Puppies are cute and fun but they have a dark side. Those little, tiny, razor-sharp teeth of theirs tend to make the joys of having a puppy painful sometimes. Over the next few minutes, I want to share with you a surefire way to stop your puppies nipping while at the same time teaching them to have a “soft” mouth.
You might not want to hear this but puppies need to bite. When we purchase a puppy we take them out of “canine school” and bring them into our homes. Puppies learn so much from their mother and their littermates that we simply can not teach them because well, we are not dogs, despite our best impressions.
So how do we teach a puppy that nipping is painful? By acting like it hurts. Even when it doesn’t really hurt all that bad you should make a big scene about it. However, you should not just leave it there. You should give the puppy a chance to have a “soft” mouth by allowing the biting. Yes, I said allowing the biting.
My little trick for this is to get some peanut butter or maybe some cheese spread and put it on my fingers. I then have the puppy lick it off my fingers while I rub their gums (this helps teething as well). If they put a lot of pressure on my fingers I say, “ouch!” Followed by “eaaasy” then I let them lick the peanut butter again.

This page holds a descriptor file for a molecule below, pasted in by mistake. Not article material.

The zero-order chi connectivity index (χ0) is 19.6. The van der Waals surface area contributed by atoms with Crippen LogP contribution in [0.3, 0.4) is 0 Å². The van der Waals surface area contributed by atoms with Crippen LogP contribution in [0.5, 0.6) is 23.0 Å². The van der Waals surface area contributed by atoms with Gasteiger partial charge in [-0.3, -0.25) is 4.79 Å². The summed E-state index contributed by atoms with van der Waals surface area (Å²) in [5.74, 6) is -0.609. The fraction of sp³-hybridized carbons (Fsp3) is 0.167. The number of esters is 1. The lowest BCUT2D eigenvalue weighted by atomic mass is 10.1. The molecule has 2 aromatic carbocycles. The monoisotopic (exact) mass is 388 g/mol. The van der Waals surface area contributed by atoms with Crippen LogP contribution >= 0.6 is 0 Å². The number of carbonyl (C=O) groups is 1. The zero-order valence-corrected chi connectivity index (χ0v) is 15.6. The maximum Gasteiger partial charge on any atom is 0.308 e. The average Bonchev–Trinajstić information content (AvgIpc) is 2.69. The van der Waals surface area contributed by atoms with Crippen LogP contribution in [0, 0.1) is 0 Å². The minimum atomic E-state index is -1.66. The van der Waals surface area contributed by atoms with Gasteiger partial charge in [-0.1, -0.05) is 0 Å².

I repeat this exercise. Sometimes I will let the puppy really dig in and bite. In which case I give another, “ouch!” but instead of going right back to letting them lick the peanut butter again I ignore them for a moment. I let them try to get the peanut butter for a moment and then I resume the exercise.
The next time around let the puppy lick the peanut butter but this time say, “ouch!” at the slightest bit of pressure and remove your attention again.
By allowing the puppy to bite your fingers using various pressures you are teaching them that hard pressure results in the removal of your hand and thus, the yummy peanut butter. When they use a “soft” mouth they are allowed to continue on with their quest to clean the peanut butter off your fingers.
This exercise mimics the training your puppy receives from their littermates. When a puppy bites their littermate hard, they yelp and avoid the puppy for a moment. Then they resume play. The littermate might then bite them hard and the process happens again.
When your puppy is a little bit older you can also start to redirect their biting behavior to appropriate toys. Personally, I like toys because you are going to play with them anyway so you might as well teach them to fetch or tug properly now instead of when they are full grown.
How you would use a toy in this situation would be for you to say, “ouch!” then ignore for a moment then offer the toy to them to play with. When they play with the toy you should praise them.
If you want to use this method along with the previous method it is a good idea to have a toy stashed in strategic locations where the puppy usually does the most of their nipping. Like on the nightstand by your couch. Do not leave the toy down for the dog all the time. Once they lose interest, pick it up and put it away. Otherwise, the toy will get boring to them.
Both of these methods will help teach your puppy to use their mouths properly.